Thursday, September 8, 2011

Reflections on my new life in Crimea

It’s Tuesday, September 6th, my second day back at the library after what feels like a long time away—my last day of work was July 14th, I think. Almost two months have passed since then and so much has happened—moving out of my little house; traveling 40 hours to get to America and then the hecticness of trying to see my friends and family spread across the country; returning to Ukraine/Crimea/AkMechet and my new living place; trying to be helpful to Nadjie; returning to the library and a new office/office mates. And attempting to find time in all of that to assess what these changes mean in my life, where they are taking me, and where I want to be going.

Unless Nadjie ends up not coming back to the library—which I so hope isn’t a possibility but know that it is—by far the biggest upheaval in my life is the change in my living arrangement. Due to a rent increase, I had to move out of the small house I have been living in for the last two years—not the greatest place, to be honest, but the space was mine and I could do what I wanted, when I wanted. And for nine years before joining the Peace Corps, I also lived alone. And so it is quite an adjustment to all of a sudden to be living with other people—and not just one other person as I have done most of my life—but a whole family, something I haven’t done since I was part of a family—and that’s been a long time ago. I did, of course, live with a host family during training for ten weeks, but this feels much different. Only time will tell how it will really work out, but right now there are many things I love about living with the Seytaptiev’s. Physically, it is a much more comfortable place—I have a wonderful, spacious room with lovely northern light from a large pair of windows, and of course, their house is an immense improvement over my shabby, falling apart, limited heat and water home. I so appreciate the effort they put into getting my room ready while I was gone to America, as it seemed to be a major remodeling job. They provided me with a decent bed (a vast improvement over my former beds—no backache so far), but I needed to purchase the rest of the furniture, including a wardrobe, as there are typically no closets in Ukrainian homes. I wasn’t quite prepared for how much all of that would cost—wardrobe, book shelves, desk, night stand—and of course, I also should have realized that this is Neshet’s house and he has a definite sense of design and what would be the appropriate furniture. But in the end it all worked out as a gift from my cousin took my mind off the money worries, and Neshet and I between us found some furniture that we both liked, which was something I despaired of happening on our first foray out into the world of Simferopol furniture stores. I am feeling a bit guilty about the fact that I will have one of the nicest bedrooms in the house because I can afford to buy furniture for it—Serdar still doesn’t even have a desk—but I think I will just relax with the idea and enjoy having a really comfortable place to live.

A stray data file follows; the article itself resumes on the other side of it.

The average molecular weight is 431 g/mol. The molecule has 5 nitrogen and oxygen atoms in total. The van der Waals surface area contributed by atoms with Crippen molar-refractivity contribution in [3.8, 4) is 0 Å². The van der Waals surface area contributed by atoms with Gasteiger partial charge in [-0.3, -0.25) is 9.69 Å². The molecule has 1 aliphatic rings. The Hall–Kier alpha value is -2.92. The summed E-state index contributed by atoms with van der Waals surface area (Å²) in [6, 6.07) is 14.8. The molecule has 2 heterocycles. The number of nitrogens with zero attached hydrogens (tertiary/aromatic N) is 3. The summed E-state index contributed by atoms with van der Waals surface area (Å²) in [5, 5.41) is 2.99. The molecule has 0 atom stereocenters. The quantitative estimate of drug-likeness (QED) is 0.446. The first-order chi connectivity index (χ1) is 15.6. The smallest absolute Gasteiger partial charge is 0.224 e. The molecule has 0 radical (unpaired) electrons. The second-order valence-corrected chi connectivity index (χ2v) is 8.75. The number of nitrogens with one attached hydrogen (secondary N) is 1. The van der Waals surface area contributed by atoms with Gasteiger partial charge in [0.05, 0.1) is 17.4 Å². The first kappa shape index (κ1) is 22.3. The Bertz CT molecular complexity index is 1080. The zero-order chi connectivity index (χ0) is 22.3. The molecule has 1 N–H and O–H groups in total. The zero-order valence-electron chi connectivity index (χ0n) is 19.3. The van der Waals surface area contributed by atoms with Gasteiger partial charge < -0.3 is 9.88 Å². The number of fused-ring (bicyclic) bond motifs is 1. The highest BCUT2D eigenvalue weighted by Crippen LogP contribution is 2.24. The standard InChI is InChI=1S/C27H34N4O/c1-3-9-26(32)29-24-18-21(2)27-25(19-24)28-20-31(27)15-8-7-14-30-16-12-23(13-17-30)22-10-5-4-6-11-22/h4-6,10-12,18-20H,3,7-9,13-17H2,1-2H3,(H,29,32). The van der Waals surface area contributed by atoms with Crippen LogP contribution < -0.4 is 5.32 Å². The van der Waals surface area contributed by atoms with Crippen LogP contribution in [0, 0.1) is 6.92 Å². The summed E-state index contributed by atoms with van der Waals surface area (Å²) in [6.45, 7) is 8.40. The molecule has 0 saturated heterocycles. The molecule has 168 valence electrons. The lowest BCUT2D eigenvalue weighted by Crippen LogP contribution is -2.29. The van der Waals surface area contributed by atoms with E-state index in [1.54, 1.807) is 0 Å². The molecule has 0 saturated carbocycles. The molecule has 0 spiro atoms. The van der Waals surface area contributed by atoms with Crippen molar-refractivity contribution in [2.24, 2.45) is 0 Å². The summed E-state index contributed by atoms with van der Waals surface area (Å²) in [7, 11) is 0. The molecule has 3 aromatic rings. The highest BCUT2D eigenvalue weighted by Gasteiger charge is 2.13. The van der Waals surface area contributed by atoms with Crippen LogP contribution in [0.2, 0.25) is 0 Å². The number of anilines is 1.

Of course, the most wonderful thing about living with the Seytaptiev’s is not my improved material circumstances, but the opportunity to develop more of a relationship with each of them, an increasing possibility as the constant Russian speaking continues to improve my language ability. I like talking with Safie about her school day, trying to get her to speak English; consulting with Lenura over recipes; sitting around the dinner table after supper, listening to Neshet’s take on Crimean Tatar life. But more than anything, I like how much closer Serdar and I have gotten, even in these few short weeks. I am someone he can bounce his ideas off, turn to for advice, share his new political music discoveries (not all of which I appreciate, of course, but some I have found quite interesting). And for me, he provides an important English speaking presence that can help me understand the ins and outs of household living and with whom I feel I can somewhat share the difficulties of my life here. And we just have a lot of fun joking around. I love knowing that I will get to see him every day.

There are hard things, too, about living with the Seytaptievs—all the family dynamics swirling around me, the reality of a patriarchal household, the loss of independence that has been an anchor of my life for many years. It is hard to imagine living in this arrangement into the future; but on the other hand, now that I am with all of the Seytaptiev’s on a daily basis, it is hard to imagine a life that does not include them, especially when I think of Serdar. I know by the winter I will have to make some decisions about my future here—am I going to stay in the Peace Corps another year (which theoretically is possible as the maximum service allowed is four years)? or am I going to return to America to live, and if so, where? and how (financially)? if I choose to stay on in Crimea, can I get a residency permit? meaningful volunteer work? and where would I live?

It will be an interesting year, I think, as I try to adjust to the new realities of my living situation and work situation, as I wrestle with these questions and also try to just be here, to experience whatever is happening in the moment, and to trust that whatever I am suppose to be doing will be revealed to me along the way.

With love from Crimea.

1 comment:

  1. Thanks for the thoughts and insights. It seems that now life really is more complicated, eh - two worlds, many loves. Life could be worse! I'm still in favor of you staying in Crimea another year and writing the historical novel!